Thomas Sturman and his daughters, the Ewells and the Hardidges, left the chaos in Maryland and settled across the Potomac in present day Westmoreland County, Virginia around 1646. Thomas Gerrard and Walter Broadhurst settled there as well by 1650. Perhaps William Pinley had plans to move his family to the Northumberland/Westmoreland/Lancaster area as well; after his death, Hannah Mountney and his three orphans moved to Lancaster County.
Kent Islanders and Northumberland County
Orphan Thomas Pinley returned to Northumberland County, and there the descendants of William Pinley lived until about 1750. Disenchanted Kent Islanders began settling across the Potomac River in Virginia during the 1640’s, living on lands promised to the Natives. Northumberland County had become a haven for the Kent Island rebels even before it was opened up for legal settlement. Many were accused of harassing Marylanders and then escaping into the safety of the Virginia wilderness. Northumberland County was formed in 1645 when Virginia opened up the land for settlement. There was a mass exodus from Maryland around 1650 with a number of Penley cohorts from Maryland moving across the Potomac River to seat both large and small plantations in Northumberland County. With the rapid increases in population, Lancaster County was formed in 1651, Westmoreland County in 1653.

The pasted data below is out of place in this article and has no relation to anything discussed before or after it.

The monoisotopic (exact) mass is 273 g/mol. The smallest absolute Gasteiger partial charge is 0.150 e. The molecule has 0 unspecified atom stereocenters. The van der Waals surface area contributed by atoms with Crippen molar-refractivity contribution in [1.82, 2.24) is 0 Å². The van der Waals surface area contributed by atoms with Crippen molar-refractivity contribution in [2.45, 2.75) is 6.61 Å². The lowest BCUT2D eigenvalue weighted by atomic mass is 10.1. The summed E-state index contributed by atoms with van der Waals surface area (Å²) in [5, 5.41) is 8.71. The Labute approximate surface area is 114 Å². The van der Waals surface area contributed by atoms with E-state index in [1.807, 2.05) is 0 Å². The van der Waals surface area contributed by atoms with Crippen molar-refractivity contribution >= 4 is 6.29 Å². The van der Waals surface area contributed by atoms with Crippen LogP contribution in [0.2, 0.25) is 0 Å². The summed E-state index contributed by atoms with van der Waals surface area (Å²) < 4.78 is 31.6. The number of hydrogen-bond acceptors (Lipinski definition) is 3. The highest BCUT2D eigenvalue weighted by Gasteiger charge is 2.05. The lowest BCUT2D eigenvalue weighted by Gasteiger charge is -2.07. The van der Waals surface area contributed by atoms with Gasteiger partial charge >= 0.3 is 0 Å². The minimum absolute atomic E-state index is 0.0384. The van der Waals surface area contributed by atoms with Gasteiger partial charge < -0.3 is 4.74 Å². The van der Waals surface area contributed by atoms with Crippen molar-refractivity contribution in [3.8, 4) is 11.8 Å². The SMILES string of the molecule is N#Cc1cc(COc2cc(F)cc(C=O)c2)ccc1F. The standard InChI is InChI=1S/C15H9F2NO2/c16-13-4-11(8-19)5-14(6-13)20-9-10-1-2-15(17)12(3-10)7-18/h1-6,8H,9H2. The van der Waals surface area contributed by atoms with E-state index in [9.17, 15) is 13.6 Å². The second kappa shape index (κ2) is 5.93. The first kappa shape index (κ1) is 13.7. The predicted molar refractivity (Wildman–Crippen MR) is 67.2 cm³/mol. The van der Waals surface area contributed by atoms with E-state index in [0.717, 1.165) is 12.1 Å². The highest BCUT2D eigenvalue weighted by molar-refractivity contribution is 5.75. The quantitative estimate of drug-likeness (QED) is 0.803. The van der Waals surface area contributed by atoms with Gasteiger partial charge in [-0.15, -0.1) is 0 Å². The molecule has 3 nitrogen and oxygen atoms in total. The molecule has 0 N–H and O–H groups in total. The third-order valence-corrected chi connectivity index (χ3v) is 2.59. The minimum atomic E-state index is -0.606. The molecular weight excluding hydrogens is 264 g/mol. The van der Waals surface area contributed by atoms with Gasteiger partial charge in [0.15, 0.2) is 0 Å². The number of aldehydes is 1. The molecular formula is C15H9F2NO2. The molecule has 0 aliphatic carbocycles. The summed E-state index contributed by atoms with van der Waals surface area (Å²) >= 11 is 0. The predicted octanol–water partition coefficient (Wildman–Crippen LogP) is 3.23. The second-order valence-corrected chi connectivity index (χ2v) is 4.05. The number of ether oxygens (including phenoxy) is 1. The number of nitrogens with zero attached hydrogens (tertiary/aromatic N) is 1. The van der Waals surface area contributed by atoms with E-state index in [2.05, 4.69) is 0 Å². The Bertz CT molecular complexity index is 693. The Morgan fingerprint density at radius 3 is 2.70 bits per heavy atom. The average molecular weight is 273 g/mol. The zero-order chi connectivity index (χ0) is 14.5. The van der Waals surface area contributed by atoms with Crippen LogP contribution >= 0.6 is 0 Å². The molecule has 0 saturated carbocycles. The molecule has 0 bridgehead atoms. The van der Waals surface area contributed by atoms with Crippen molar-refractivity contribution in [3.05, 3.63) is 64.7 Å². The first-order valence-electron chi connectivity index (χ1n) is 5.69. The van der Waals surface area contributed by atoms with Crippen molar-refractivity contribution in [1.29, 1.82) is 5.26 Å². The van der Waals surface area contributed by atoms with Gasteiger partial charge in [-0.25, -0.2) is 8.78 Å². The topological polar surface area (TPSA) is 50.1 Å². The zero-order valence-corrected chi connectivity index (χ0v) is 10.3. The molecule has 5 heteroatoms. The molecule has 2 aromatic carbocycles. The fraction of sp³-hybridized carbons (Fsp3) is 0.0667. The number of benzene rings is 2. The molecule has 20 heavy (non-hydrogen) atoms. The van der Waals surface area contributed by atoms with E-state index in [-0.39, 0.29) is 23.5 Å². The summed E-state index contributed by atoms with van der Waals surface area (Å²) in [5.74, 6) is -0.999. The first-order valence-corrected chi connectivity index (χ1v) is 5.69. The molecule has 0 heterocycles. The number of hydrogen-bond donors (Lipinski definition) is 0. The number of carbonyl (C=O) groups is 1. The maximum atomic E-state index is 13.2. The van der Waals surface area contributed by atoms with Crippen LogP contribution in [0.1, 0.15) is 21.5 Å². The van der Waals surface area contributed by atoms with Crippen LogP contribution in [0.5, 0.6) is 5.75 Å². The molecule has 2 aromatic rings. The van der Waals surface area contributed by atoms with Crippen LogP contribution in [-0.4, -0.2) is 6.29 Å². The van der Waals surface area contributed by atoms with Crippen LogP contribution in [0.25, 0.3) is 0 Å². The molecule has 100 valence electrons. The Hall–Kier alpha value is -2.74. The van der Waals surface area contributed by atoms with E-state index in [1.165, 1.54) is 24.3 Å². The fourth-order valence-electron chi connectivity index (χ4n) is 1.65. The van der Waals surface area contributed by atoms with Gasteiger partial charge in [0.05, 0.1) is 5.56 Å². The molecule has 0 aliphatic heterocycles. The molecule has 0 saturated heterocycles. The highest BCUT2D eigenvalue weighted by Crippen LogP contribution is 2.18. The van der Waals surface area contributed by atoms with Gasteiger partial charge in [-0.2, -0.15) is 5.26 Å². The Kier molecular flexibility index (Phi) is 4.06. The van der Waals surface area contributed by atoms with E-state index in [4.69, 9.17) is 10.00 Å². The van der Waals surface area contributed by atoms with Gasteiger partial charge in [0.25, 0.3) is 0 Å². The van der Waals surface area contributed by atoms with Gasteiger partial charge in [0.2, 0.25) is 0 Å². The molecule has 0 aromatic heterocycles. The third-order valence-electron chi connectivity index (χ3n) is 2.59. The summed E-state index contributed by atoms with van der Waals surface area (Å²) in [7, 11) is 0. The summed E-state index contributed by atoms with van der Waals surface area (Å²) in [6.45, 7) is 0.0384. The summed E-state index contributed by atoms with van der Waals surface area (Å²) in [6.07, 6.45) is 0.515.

Thomas Gerrard and Walter Broadhurst, owners of William Pinley’s indentured contract in Maryland, both patented land in Northumberland County in October of 1650. (Nugent, Vol. 1, p. 198, 199)
John Hallowes, who appointed William Pinley as his attorney, and at whose home William Pinley was arrested for his “seditious and reviling” speech about oysters in 1650, claimed 1800 acres in Northumberland in January of 1651. The Hallowes patent includes headrights for the Thomas Youell (Ewell) family, Thomas Sturman’s son-in-law, and five Butlers who were William Claiborne’s in-laws from Kent Island, in addition to Hallowes own family and several others. (Nugent, Vol. 1, p. 207) Thomas Sturman’s other son-in-law, William Hardidge, claimed 1,000 acres in 1653 bounded by Walter Broadhurst’s land.
To compensate for his loss of Kent Island, William Claiborne was given 5,000 acres in what would become New Kent County. (Nugent, Vol. 1, p. 245) As headrights, he listed 100 men who had loyally served him on Kent Island, including Penley cohort Thomas Sturman, and seven of the men seized with William Pinley from Kent Island by Lord Calvert to be Calvert servants.
It appears from the Claiborne and Hallowes headrights that Claiborne authorized John Hallowes to claim the headrights from the Kent Islanders that exceeded Claiborne’s needs at the time. Most of the men listed as headrights for William Claiborne soon patented land in their own name, duplicating headrights for each other it seems.
Andrew Munrow (Monroe), whose mark of “A” on a Thomas Sturman document William Pinley had witnessed in 1646 Maryland, patented Northumberland land which was bounded by Sturman and Hallowes property.
One Thomas Hobkins (Hobson) re-used many of these names in a 1654 patent showing the names of several Hallowes, Youall (Ewell), Munroe, and one John Knott. Since Claiborne was the Virginia Secretary of State and chief surveyor during much of this time, it is assumed that the repeated use of these headrights was authorized by Claiborne, either for a friendly favor or a fee.